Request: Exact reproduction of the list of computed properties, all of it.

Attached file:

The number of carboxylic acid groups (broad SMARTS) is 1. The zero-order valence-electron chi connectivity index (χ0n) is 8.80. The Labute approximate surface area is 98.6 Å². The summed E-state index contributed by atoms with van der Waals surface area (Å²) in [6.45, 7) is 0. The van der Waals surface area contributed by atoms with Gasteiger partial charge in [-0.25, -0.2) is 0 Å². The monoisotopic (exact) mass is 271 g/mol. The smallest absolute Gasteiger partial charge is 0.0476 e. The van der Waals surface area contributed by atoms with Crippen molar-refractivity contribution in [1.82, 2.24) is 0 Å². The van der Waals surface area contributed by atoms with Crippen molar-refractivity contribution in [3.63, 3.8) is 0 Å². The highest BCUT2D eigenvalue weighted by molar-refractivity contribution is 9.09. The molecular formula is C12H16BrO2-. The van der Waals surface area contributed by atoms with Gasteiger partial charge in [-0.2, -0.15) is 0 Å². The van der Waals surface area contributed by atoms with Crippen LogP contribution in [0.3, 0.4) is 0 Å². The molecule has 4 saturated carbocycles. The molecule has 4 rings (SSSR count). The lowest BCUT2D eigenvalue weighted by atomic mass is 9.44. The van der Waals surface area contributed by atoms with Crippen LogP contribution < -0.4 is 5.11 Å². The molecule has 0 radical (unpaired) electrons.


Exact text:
The number of carboxylic acid groups (broad SMARTS) is 1. The zero-order valence-electron chi connectivity index (χ0n) is 8.80. The Labute approximate surface area is 98.6 Å². The summed E-state index contributed by atoms with van der Waals surface area (Å²) in [6.45, 7) is 0. The van der Waals surface area contributed by atoms with Gasteiger partial charge in [-0.25, -0.2) is 0 Å². The monoisotopic (exact) mass is 271 g/mol. The smallest absolute Gasteiger partial charge is 0.0476 e. The van der Waals surface area contributed by atoms with Crippen molar-refractivity contribution in [1.82, 2.24) is 0 Å². The van der Waals surface area contributed by atoms with Crippen molar-refractivity contribution in [3.63, 3.8) is 0 Å². The highest BCUT2D eigenvalue weighted by molar-refractivity contribution is 9.09. The molecular formula is C12H16BrO2-. The van der Waals surface area contributed by atoms with Gasteiger partial charge in [-0.2, -0.15) is 0 Å². The van der Waals surface area contributed by atoms with Crippen LogP contribution in [0.3, 0.4) is 0 Å². The molecule has 4 saturated carbocycles. The molecule has 4 rings (SSSR count). The lowest BCUT2D eigenvalue weighted by atomic mass is 9.44. The van der Waals surface area contributed by atoms with Crippen LogP contribution < -0.4 is 5.11 Å². The molecule has 0 radical (unpaired) electrons.